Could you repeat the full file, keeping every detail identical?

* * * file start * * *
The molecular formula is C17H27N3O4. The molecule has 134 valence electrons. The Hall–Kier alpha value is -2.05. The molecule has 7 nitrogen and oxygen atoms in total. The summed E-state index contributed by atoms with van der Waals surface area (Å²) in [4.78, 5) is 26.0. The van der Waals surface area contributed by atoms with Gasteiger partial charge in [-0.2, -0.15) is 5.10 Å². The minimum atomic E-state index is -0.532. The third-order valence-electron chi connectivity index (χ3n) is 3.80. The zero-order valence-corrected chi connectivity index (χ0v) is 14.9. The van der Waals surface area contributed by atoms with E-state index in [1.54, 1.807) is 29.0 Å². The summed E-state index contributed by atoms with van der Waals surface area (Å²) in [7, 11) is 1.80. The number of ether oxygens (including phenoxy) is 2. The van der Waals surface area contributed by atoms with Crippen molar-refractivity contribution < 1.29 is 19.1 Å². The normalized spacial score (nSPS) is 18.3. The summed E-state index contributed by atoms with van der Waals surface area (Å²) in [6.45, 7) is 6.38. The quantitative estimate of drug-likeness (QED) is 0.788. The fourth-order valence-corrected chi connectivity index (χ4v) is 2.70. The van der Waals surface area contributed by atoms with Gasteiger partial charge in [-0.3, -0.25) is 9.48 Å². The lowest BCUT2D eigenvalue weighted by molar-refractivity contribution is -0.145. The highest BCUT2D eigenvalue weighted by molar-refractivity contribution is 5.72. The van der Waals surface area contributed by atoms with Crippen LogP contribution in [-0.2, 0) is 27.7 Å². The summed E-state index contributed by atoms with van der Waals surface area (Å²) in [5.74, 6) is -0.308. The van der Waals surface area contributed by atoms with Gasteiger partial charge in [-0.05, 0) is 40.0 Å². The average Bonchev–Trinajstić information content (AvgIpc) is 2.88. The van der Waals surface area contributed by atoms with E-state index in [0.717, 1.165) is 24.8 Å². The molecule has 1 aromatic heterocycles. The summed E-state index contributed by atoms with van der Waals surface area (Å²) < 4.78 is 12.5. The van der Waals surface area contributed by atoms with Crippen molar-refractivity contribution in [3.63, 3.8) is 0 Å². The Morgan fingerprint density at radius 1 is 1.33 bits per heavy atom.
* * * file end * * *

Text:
The molecular formula is C17H27N3O4. The molecule has 134 valence electrons. The Hall–Kier alpha value is -2.05. The molecule has 7 nitrogen and oxygen atoms in total. The summed E-state index contributed by atoms with van der Waals surface area (Å²) in [4.78, 5) is 26.0. The van der Waals surface area contributed by atoms with Gasteiger partial charge in [-0.2, -0.15) is 5.10 Å². The minimum atomic E-state index is -0.532. The third-order valence-electron chi connectivity index (χ3n) is 3.80. The zero-order valence-corrected chi connectivity index (χ0v) is 14.9. The van der Waals surface area contributed by atoms with E-state index in [1.54, 1.807) is 29.0 Å². The summed E-state index contributed by atoms with van der Waals surface area (Å²) in [7, 11) is 1.80. The number of ether oxygens (including phenoxy) is 2. The van der Waals surface area contributed by atoms with Crippen molar-refractivity contribution < 1.29 is 19.1 Å². The normalized spacial score (nSPS) is 18.3. The summed E-state index contributed by atoms with van der Waals surface area (Å²) in [6.45, 7) is 6.38. The quantitative estimate of drug-likeness (QED) is 0.788. The fourth-order valence-corrected chi connectivity index (χ4v) is 2.70. The van der Waals surface area contributed by atoms with Gasteiger partial charge in [-0.3, -0.25) is 9.48 Å². The lowest BCUT2D eigenvalue weighted by molar-refractivity contribution is -0.145. The highest BCUT2D eigenvalue weighted by molar-refractivity contribution is 5.72. The van der Waals surface area contributed by atoms with Crippen LogP contribution in [-0.2, 0) is 27.7 Å². The summed E-state index contributed by atoms with van der Waals surface area (Å²) in [5.74, 6) is -0.308. The van der Waals surface area contributed by atoms with Gasteiger partial charge in [-0.05, 0) is 40.0 Å². The average Bonchev–Trinajstić information content (AvgIpc) is 2.88. The van der Waals surface area contributed by atoms with E-state index in [0.717, 1.165) is 24.8 Å². The molecule has 1 aromatic heterocycles. The summed E-state index contributed by atoms with van der Waals surface area (Å²) < 4.78 is 12.5. The van der Waals surface area contributed by atoms with Crippen molar-refractivity contribution in [3.63, 3.8) is 0 Å². The Morgan fingerprint density at radius 1 is 1.33 bits per heavy atom.